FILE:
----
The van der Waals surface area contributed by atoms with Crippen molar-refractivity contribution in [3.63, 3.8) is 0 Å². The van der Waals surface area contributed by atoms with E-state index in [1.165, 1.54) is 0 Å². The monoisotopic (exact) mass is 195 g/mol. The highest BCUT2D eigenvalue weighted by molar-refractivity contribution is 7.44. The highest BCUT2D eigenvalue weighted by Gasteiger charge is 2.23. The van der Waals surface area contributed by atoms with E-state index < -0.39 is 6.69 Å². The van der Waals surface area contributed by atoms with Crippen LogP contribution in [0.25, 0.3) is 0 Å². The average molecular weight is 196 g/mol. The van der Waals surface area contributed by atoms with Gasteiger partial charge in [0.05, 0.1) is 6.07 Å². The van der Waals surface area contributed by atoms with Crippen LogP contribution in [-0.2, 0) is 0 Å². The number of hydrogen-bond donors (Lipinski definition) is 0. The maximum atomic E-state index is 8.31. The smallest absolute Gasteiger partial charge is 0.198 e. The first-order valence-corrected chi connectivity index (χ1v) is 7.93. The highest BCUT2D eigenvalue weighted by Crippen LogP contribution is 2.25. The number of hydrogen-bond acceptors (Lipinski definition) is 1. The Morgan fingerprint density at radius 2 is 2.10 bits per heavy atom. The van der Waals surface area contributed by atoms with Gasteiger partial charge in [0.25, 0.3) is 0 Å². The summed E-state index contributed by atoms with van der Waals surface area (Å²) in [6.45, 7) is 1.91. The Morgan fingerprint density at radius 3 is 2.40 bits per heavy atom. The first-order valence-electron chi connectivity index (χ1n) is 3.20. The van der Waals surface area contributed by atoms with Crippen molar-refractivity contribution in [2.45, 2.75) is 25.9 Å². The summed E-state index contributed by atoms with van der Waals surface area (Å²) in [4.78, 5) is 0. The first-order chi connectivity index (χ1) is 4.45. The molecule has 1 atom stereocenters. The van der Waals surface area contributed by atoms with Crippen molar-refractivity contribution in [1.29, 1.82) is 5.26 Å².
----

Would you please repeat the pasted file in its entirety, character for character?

The van der Waals surface area contributed by atoms with Crippen molar-refractivity contribution in [3.63, 3.8) is 0 Å². The van der Waals surface area contributed by atoms with E-state index in [1.165, 1.54) is 0 Å². The monoisotopic (exact) mass is 195 g/mol. The highest BCUT2D eigenvalue weighted by molar-refractivity contribution is 7.44. The highest BCUT2D eigenvalue weighted by Gasteiger charge is 2.23. The van der Waals surface area contributed by atoms with E-state index < -0.39 is 6.69 Å². The van der Waals surface area contributed by atoms with Crippen LogP contribution in [0.25, 0.3) is 0 Å². The average molecular weight is 196 g/mol. The van der Waals surface area contributed by atoms with Gasteiger partial charge in [0.05, 0.1) is 6.07 Å². The van der Waals surface area contributed by atoms with Crippen LogP contribution in [-0.2, 0) is 0 Å². The number of hydrogen-bond donors (Lipinski definition) is 0. The maximum atomic E-state index is 8.31. The smallest absolute Gasteiger partial charge is 0.198 e. The first-order valence-corrected chi connectivity index (χ1v) is 7.93. The highest BCUT2D eigenvalue weighted by Crippen LogP contribution is 2.25. The number of hydrogen-bond acceptors (Lipinski definition) is 1. The Morgan fingerprint density at radius 2 is 2.10 bits per heavy atom. The van der Waals surface area contributed by atoms with Gasteiger partial charge in [0.25, 0.3) is 0 Å². The summed E-state index contributed by atoms with van der Waals surface area (Å²) in [6.45, 7) is 1.91. The Morgan fingerprint density at radius 3 is 2.40 bits per heavy atom. The first-order valence-electron chi connectivity index (χ1n) is 3.20. The van der Waals surface area contributed by atoms with Crippen molar-refractivity contribution in [2.45, 2.75) is 25.9 Å². The summed E-state index contributed by atoms with van der Waals surface area (Å²) in [4.78, 5) is 0. The first-order chi connectivity index (χ1) is 4.45. The molecule has 1 atom stereocenters. The van der Waals surface area contributed by atoms with Crippen molar-refractivity contribution in [1.29, 1.82) is 5.26 Å².